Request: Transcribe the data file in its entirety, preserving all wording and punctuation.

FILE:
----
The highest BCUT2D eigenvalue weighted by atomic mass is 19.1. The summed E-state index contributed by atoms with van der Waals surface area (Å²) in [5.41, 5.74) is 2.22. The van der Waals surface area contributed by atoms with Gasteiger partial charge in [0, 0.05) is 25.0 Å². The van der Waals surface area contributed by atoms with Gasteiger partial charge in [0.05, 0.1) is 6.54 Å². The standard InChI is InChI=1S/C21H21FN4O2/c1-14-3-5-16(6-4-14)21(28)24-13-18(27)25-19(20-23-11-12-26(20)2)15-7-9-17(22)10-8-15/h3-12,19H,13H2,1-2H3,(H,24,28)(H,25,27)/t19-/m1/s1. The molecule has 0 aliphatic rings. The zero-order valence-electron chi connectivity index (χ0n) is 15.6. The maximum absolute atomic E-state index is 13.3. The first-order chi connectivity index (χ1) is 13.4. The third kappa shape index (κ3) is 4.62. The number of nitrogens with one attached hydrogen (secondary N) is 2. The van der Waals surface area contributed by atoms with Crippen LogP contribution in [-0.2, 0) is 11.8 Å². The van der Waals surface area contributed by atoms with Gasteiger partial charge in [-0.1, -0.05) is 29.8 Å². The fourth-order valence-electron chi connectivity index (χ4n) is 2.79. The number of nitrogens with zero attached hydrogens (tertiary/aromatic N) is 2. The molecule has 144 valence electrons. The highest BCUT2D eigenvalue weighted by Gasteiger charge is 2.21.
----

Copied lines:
The highest BCUT2D eigenvalue weighted by atomic mass is 19.1. The summed E-state index contributed by atoms with van der Waals surface area (Å²) in [5.41, 5.74) is 2.22. The van der Waals surface area contributed by atoms with Gasteiger partial charge in [0, 0.05) is 25.0 Å². The van der Waals surface area contributed by atoms with Gasteiger partial charge in [0.05, 0.1) is 6.54 Å². The standard InChI is InChI=1S/C21H21FN4O2/c1-14-3-5-16(6-4-14)21(28)24-13-18(27)25-19(20-23-11-12-26(20)2)15-7-9-17(22)10-8-15/h3-12,19H,13H2,1-2H3,(H,24,28)(H,25,27)/t19-/m1/s1. The molecule has 0 aliphatic rings. The zero-order valence-electron chi connectivity index (χ0n) is 15.6. The maximum absolute atomic E-state index is 13.3. The first-order chi connectivity index (χ1) is 13.4. The third kappa shape index (κ3) is 4.62. The number of nitrogens with one attached hydrogen (secondary N) is 2. The van der Waals surface area contributed by atoms with Crippen LogP contribution in [-0.2, 0) is 11.8 Å². The van der Waals surface area contributed by atoms with Gasteiger partial charge in [-0.1, -0.05) is 29.8 Å². The fourth-order valence-electron chi connectivity index (χ4n) is 2.79. The number of nitrogens with zero attached hydrogens (tertiary/aromatic N) is 2. The molecule has 144 valence electrons. The highest BCUT2D eigenvalue weighted by Gasteiger charge is 2.21.